It is in this tradition that I begin a new campaign, a campaign to reaffirm Roosevelt’s principles for a new generation of Americans. I call this project “Renew the Four Freedoms.” With the election of a President very much the opposite of FDR, we need a movement that will place these ideals at the forefront of our national dialogue. These aren’t partisan values, but are American values. These are the values that Lincoln believed to resonate in “every battlefield and patriot grave to every living heart and hearthstone all over this broad land.” I hope that you will join me in the fight for these freedoms. Use the hashtag #renewthefour when discussing these values on social media. Talk about them with your friends and loved ones, on your own podcast or radio show, and on television. Start conversations about what we must do in the coming years. America needs a vision that will unite us, more now than ever before. This is that vision.



The Year Ahead


2016 has been an extremely rewarding year for me. I began this blog, started my first podcast, An Army of Principles, continued my activism as an admin for Philosophical Atheism, and began a partnership with the Atheist Alliance of America. It was this partnership that led to my next podcast project, Secular Nation. I am finally beginning to find my voice within the growing and diverse atheist movement.

With the new year, I have decided to change course. Trying to do both An Army of Principles and Secular Nation, alongside a full-time job and other projects, has been rather taxing on me. I think it is the right time for me to focus on specific projects and end others. It is with this in mind that I am ending An Army of Principles: The Podcast. I plan on doing one, final episode talking about the show and what I hoped to achieve. I will also end my show with a final “Special Comment” about the future of my activism and laying out a new vision for 2017.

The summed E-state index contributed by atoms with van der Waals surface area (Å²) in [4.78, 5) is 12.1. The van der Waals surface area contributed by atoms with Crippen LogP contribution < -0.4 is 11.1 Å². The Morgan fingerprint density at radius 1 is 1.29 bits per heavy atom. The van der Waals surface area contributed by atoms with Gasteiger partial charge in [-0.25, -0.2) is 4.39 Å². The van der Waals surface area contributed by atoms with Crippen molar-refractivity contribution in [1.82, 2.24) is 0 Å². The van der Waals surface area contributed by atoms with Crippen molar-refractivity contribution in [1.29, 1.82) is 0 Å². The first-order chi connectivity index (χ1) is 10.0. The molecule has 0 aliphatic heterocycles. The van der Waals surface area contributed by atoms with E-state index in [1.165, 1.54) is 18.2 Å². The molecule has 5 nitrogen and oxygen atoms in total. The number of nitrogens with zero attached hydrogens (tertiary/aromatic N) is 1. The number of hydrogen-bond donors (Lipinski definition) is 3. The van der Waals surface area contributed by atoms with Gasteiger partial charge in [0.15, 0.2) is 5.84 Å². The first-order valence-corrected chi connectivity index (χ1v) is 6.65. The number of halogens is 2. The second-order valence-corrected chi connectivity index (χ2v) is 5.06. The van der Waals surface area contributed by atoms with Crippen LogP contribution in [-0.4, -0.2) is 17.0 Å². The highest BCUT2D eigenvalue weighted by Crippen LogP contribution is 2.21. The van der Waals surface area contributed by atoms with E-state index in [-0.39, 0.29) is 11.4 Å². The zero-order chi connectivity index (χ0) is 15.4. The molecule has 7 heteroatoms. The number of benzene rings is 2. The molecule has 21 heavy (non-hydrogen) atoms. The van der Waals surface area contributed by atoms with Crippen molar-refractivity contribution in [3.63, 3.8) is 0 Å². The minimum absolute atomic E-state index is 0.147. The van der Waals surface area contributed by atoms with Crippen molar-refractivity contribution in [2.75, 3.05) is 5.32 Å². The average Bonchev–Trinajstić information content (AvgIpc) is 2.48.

With the troubling political landscape personified in the age of Trump, 2017 provides a unique opportunity to be a persistent opposition. Secular Nation is just the show for this opposition. I also hope to get back to some blogging, particularly about longer, more in-depth topics. The sharpening of focus will allow me to give you all more content that I’m passionate about that hopefully entertains and educates in the process. 2017 appears to be a rollicking year and I hope you will come along for the ride.

One of These Things is Not Like the Other

trump_machado-jpg_1718483346I was recently browsing one of my favorite bookstores when a realization hit me—again. I was in the presidential book section, gleaning over the latest titles they had shelved. Among the biographies of Theodore Roosevelt and Woodrow Wilson, I spotted a couple of books both by and about Donald J. Trump. I thought to myself, “wow, that’s rather odd. Did someone misplace these books? Surely they don’t belong here.” And then it happened; the stark truth hit me in the face like a cold, unwelcome breeze. Those books did belong there, because he will be the 45th President of the United States.

Donald Trump’s election to the White House is a reality I still haven’t gotten used to. With each passing day it feels like a bad nightmare coming apart at the seams. This incoming administration is getting dangerously close to being not only one of the most plutocratic but also one of the most ignorant. His cabinet picks are akin to a rogue’s gallery of villains, each with their own disastrous idiosyncrasies. First, there’s Jeff Sessions, Trump’s pick for Attorney General. His own antipathy towards civil rights during the 1960s made him too toxic for a federal judgeship in the 1980s. Also, he’s a climate change “skeptic,” which is a theme we will come back to.